My research belongs to the Sensor systems for health research domain and I am part of the Medical engineering research team. As a result of external funding through most notably KKS (The Knowledge Foundation) which finances the research profiles Embedded Sensor Systems for Health (ESS-H) and ESS-H+, the Medical Engineering research team has grown significantly since its inception in the late 1900s. Today, the team conducts system-oriented interdisciplinary research which combines measuring and sensor technology, signal processing, an intelligent base for decisions as well as dependable and secure data communication. The focus is to develop state-of-the-art solutions in these domains, to solve actual complex research challenges in cooperation with end users and industry to be able to create systems to promote health.
To broaden my research area, I am also part of the PriLiv (Long-term independent life) research team at HVV.
What is the driving force in your research?
Curiosity, creativity and making a difference.
Which research domains are particularly important for you?
To develop new physiological measurement methods, i.e. a requirement specification for what needs to be measured and figure out a way to be able to measure it. It’s the same with testing in elite sports: as an elite athlete, you want to know which aspects you are good at and which you are less good at to improve your results when you compete. I have also worked with testing on different professions and athletes before I came to MDH to start my second education. It's no surprise really that I prefer to work with the development of tests to detect fall risks at an early stage. To not fall and injure yourself is a bit like performing optimally in sports. All the components must be good; for example, balance, strength and ability to regain balance. So building up tests for fall risk is like establish a knowledge baseof the requirements for a new sport and developing a range of tests, i.e. several tests that correspond to the requirements of that sport.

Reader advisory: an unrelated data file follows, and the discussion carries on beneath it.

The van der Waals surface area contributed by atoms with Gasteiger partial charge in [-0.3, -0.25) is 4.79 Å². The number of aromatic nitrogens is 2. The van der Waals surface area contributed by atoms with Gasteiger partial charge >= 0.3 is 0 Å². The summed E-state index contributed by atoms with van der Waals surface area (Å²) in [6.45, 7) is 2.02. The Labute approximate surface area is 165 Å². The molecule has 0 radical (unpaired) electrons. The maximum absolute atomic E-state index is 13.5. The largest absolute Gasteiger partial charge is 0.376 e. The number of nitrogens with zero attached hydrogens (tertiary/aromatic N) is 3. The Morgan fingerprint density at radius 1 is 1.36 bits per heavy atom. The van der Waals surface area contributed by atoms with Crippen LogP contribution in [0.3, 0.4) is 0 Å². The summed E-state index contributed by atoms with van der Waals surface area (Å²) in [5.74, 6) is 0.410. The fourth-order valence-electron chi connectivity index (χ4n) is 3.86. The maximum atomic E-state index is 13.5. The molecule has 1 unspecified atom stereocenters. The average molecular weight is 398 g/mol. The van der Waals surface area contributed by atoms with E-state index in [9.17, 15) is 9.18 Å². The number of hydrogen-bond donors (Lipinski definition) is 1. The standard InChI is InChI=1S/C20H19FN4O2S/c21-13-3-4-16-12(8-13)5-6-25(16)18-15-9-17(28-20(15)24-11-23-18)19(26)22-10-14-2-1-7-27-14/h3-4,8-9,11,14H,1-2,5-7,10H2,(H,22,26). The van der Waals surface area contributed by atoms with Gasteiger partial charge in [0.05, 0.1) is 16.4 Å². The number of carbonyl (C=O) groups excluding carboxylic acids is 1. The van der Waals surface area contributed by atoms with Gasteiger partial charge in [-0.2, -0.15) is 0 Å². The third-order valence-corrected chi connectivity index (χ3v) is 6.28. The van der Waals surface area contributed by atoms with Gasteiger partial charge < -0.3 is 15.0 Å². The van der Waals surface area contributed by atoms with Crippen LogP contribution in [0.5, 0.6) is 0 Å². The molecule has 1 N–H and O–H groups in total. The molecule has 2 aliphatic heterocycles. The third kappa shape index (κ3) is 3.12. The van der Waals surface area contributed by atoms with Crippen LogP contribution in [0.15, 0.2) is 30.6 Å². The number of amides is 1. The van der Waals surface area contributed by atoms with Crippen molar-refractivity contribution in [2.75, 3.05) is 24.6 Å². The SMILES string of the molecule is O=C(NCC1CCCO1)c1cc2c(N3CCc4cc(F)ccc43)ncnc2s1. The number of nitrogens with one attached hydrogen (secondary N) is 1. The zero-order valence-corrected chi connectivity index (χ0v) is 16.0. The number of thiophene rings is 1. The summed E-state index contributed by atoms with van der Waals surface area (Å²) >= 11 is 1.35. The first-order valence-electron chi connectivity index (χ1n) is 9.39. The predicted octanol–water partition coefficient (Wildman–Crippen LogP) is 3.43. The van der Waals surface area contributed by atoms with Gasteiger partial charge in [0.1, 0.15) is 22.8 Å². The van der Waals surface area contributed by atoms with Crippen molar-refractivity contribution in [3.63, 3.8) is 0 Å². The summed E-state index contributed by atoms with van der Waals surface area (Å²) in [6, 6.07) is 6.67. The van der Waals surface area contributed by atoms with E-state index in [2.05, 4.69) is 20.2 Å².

How do you feel about becoming a Professor given that MDU has recently become an official University?
Oh. I haven't really thought about that. University college or University. Professor or who I was when I finished upper secondary school with pretty low grades, completely convinced that I would never study at a university. I don't think it matters really. What drives me is curiosity, not a career. However, naturally it's exciting to be a University so it will be easier to hire more staff and we can achieve more. Then you can be curious about new things if more people are helped to find the answers.. I also hope that through interdisciplinary projects we will have the opportunity to create more benefits with system solutions which can identify a persons' early deterioration to reduce the number of sick and injured people.
What's the best part about conducting research at MDU?
Collaboration! I love to learn from others and develop together, so collaboration with the public sector, private sector and colleagues in different disciplines is what is so great about MDU.